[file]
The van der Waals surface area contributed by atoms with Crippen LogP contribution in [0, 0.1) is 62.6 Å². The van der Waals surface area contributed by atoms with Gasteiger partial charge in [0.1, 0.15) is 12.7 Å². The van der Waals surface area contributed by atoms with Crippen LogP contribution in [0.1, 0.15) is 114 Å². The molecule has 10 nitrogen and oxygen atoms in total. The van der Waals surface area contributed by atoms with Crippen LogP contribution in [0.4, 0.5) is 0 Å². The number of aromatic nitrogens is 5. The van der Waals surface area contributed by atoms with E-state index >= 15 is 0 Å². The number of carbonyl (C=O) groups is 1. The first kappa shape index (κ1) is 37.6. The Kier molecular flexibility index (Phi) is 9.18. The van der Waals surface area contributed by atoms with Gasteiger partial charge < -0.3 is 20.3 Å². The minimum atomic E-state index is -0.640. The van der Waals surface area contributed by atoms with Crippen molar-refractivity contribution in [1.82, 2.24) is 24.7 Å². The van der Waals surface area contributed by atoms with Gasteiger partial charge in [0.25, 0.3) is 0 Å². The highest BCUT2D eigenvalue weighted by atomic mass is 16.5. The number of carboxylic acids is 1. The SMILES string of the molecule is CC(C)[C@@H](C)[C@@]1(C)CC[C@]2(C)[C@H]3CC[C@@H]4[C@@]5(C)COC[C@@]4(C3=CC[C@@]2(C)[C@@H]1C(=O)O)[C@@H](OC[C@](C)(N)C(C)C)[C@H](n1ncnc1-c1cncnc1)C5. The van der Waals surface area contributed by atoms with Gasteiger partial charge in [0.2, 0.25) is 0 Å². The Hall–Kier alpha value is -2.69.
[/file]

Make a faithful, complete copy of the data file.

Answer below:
The van der Waals surface area contributed by atoms with Crippen LogP contribution in [0, 0.1) is 62.6 Å². The van der Waals surface area contributed by atoms with Gasteiger partial charge in [0.1, 0.15) is 12.7 Å². The van der Waals surface area contributed by atoms with Crippen LogP contribution in [0.1, 0.15) is 114 Å². The molecule has 10 nitrogen and oxygen atoms in total. The van der Waals surface area contributed by atoms with Crippen LogP contribution in [0.4, 0.5) is 0 Å². The number of aromatic nitrogens is 5. The van der Waals surface area contributed by atoms with E-state index >= 15 is 0 Å². The number of carbonyl (C=O) groups is 1. The first kappa shape index (κ1) is 37.6. The Kier molecular flexibility index (Phi) is 9.18. The van der Waals surface area contributed by atoms with Gasteiger partial charge < -0.3 is 20.3 Å². The minimum atomic E-state index is -0.640. The van der Waals surface area contributed by atoms with Crippen molar-refractivity contribution in [1.82, 2.24) is 24.7 Å². The van der Waals surface area contributed by atoms with Gasteiger partial charge in [0.25, 0.3) is 0 Å². The highest BCUT2D eigenvalue weighted by atomic mass is 16.5. The number of carboxylic acids is 1. The SMILES string of the molecule is CC(C)[C@@H](C)[C@@]1(C)CC[C@]2(C)[C@H]3CC[C@@H]4[C@@]5(C)COC[C@@]4(C3=CC[C@@]2(C)[C@@H]1C(=O)O)[C@@H](OC[C@](C)(N)C(C)C)[C@H](n1ncnc1-c1cncnc1)C5. The van der Waals surface area contributed by atoms with Gasteiger partial charge in [0.2, 0.25) is 0 Å². The Hall–Kier alpha value is -2.69.